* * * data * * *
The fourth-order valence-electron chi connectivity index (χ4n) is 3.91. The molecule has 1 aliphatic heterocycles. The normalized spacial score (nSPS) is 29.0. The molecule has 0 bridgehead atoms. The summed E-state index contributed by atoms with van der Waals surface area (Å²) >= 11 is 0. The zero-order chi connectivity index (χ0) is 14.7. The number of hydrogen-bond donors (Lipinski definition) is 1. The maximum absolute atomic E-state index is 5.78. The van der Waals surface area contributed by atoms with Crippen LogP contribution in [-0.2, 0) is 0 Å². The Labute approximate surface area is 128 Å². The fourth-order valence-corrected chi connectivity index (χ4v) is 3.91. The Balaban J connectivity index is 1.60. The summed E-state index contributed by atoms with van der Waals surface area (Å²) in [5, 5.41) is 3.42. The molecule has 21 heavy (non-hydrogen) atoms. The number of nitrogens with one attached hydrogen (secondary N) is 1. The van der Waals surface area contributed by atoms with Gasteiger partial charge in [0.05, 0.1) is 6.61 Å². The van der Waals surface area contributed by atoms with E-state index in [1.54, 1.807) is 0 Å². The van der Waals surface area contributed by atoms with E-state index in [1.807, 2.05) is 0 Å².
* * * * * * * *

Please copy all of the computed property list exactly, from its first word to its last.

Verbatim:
The fourth-order valence-electron chi connectivity index (χ4n) is 3.91. The molecule has 1 aliphatic heterocycles. The normalized spacial score (nSPS) is 29.0. The molecule has 0 bridgehead atoms. The summed E-state index contributed by atoms with van der Waals surface area (Å²) >= 11 is 0. The zero-order chi connectivity index (χ0) is 14.7. The number of hydrogen-bond donors (Lipinski definition) is 1. The maximum absolute atomic E-state index is 5.78. The van der Waals surface area contributed by atoms with Crippen LogP contribution in [-0.2, 0) is 0 Å². The Labute approximate surface area is 128 Å². The fourth-order valence-corrected chi connectivity index (χ4v) is 3.91. The Balaban J connectivity index is 1.60. The summed E-state index contributed by atoms with van der Waals surface area (Å²) in [5, 5.41) is 3.42. The molecule has 21 heavy (non-hydrogen) atoms. The number of nitrogens with one attached hydrogen (secondary N) is 1. The van der Waals surface area contributed by atoms with Gasteiger partial charge in [0.05, 0.1) is 6.61 Å². The van der Waals surface area contributed by atoms with E-state index in [1.54, 1.807) is 0 Å². The van der Waals surface area contributed by atoms with E-state index in [1.807, 2.05) is 0 Å².